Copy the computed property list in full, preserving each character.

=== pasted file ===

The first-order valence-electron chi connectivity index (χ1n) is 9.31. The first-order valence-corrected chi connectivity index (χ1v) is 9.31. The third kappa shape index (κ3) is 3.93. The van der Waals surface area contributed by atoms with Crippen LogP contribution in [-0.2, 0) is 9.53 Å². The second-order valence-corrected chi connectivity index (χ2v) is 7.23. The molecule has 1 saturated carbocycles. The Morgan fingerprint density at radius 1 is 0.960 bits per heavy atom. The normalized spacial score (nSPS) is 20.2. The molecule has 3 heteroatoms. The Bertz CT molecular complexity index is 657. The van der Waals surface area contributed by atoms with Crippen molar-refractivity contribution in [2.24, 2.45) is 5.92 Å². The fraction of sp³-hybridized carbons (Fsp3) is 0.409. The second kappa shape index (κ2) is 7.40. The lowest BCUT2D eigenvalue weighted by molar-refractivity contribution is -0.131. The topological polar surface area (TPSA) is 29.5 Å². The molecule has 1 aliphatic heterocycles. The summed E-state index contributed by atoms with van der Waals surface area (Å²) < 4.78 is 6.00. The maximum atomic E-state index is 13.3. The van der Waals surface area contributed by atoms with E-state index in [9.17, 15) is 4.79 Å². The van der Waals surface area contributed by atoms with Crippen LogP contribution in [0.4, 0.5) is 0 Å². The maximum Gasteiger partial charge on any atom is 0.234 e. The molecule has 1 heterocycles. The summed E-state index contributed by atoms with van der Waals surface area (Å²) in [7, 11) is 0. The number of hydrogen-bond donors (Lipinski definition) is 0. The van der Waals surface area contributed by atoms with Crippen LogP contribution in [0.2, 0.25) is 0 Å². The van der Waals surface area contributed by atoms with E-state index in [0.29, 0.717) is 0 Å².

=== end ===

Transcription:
The first-order valence-electron chi connectivity index (χ1n) is 9.31. The first-order valence-corrected chi connectivity index (χ1v) is 9.31. The third kappa shape index (κ3) is 3.93. The van der Waals surface area contributed by atoms with Crippen LogP contribution in [-0.2, 0) is 9.53 Å². The second-order valence-corrected chi connectivity index (χ2v) is 7.23. The molecule has 1 saturated carbocycles. The Morgan fingerprint density at radius 1 is 0.960 bits per heavy atom. The normalized spacial score (nSPS) is 20.2. The molecule has 3 heteroatoms. The Bertz CT molecular complexity index is 657. The van der Waals surface area contributed by atoms with Crippen molar-refractivity contribution in [2.24, 2.45) is 5.92 Å². The fraction of sp³-hybridized carbons (Fsp3) is 0.409. The second kappa shape index (κ2) is 7.40. The lowest BCUT2D eigenvalue weighted by molar-refractivity contribution is -0.131. The topological polar surface area (TPSA) is 29.5 Å². The molecule has 1 aliphatic heterocycles. The summed E-state index contributed by atoms with van der Waals surface area (Å²) < 4.78 is 6.00. The maximum atomic E-state index is 13.3. The van der Waals surface area contributed by atoms with E-state index in [9.17, 15) is 4.79 Å². The van der Waals surface area contributed by atoms with Crippen LogP contribution in [0.4, 0.5) is 0 Å². The maximum Gasteiger partial charge on any atom is 0.234 e. The molecule has 1 heterocycles. The summed E-state index contributed by atoms with van der Waals surface area (Å²) in [7, 11) is 0. The number of hydrogen-bond donors (Lipinski definition) is 0. The van der Waals surface area contributed by atoms with Crippen LogP contribution in [0.2, 0.25) is 0 Å². The van der Waals surface area contributed by atoms with E-state index in [0.29, 0.717) is 0 Å².